Chaining RC Responses: Learning with PSPICE and Matlab/Octave
October 2008, José Gaspar
Main
objectives of this page:
 Building
an analytical expression for the response of a first order circuit (RC series)
given a step voltage source. Using the fact that the form of the expression is
well known, one just needs to find (i) the time constant t, (ii) the initial voltage v_{c}(0), and
(iii) the voltage after infinite time
v_{c}(inf), for
each step in the voltage source.
 Using the
continuity of the capacitor's voltage
to chain several analytical expressions (responses), considering that the
voltage source changes its value from time to time.



Fig.1 The RC series
circuit, having three different time constants: (left) 1KOhm Resistor and 1
micro Farad Capacitor, (middle) 1KOhm Resistor and 1 mili
Farad (1mF) Capacitor, (right) 2KOhm Resistor and 1mF Capacitor. The voltage
source value along time is encoded in a data file under the label "my_vstim".
Given the
resistance and capacity values of a RC circuit, the time constant, t is immediately determined. For example t=1KOhm*1mF=1ms. The general shape of response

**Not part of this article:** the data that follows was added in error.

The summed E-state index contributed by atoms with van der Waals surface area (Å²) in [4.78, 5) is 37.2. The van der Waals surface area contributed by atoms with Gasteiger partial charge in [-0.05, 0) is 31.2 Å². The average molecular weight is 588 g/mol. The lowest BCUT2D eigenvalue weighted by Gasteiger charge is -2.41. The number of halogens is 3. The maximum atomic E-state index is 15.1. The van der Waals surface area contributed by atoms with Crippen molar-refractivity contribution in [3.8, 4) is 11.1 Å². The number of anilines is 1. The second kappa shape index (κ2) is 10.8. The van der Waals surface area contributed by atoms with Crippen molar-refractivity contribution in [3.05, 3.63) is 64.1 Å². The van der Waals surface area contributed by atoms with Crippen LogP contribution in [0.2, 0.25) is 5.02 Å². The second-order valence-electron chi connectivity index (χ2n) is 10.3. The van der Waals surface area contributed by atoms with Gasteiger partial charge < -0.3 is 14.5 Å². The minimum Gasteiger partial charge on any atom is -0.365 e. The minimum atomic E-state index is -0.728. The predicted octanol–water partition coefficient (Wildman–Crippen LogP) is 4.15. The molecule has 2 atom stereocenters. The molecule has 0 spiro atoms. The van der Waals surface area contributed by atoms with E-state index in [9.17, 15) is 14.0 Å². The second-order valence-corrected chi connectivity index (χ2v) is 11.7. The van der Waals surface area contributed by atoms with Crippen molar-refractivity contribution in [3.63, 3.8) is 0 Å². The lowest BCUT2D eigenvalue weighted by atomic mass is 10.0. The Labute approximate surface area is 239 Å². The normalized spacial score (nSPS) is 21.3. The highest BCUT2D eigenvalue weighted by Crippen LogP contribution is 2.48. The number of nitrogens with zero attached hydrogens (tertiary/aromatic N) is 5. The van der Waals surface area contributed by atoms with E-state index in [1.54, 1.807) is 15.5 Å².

to a constant source voltage is given by:
_{} (Eq.1)
For
instance, if the capacitor starts discharged and the voltage source changes
from 0V to 5V at t=0s, then the capacitor's voltage along time is simply:
_{} (Eq.2)
In case the
voltage source changes its value at various moments, than the response shown in
the previous equations, needs to be adapted accordingly to the changes of the
source. Each step of the source motivates one response, the various responses
have to be "chained" guaranteeing that the final value of one
response is equal to the initial value of the next response.
For
instance, if the voltage source is 0V for t<0ms, 5V for t in [0ms..5ms], and gets to 6V for t in [5ms..10ms],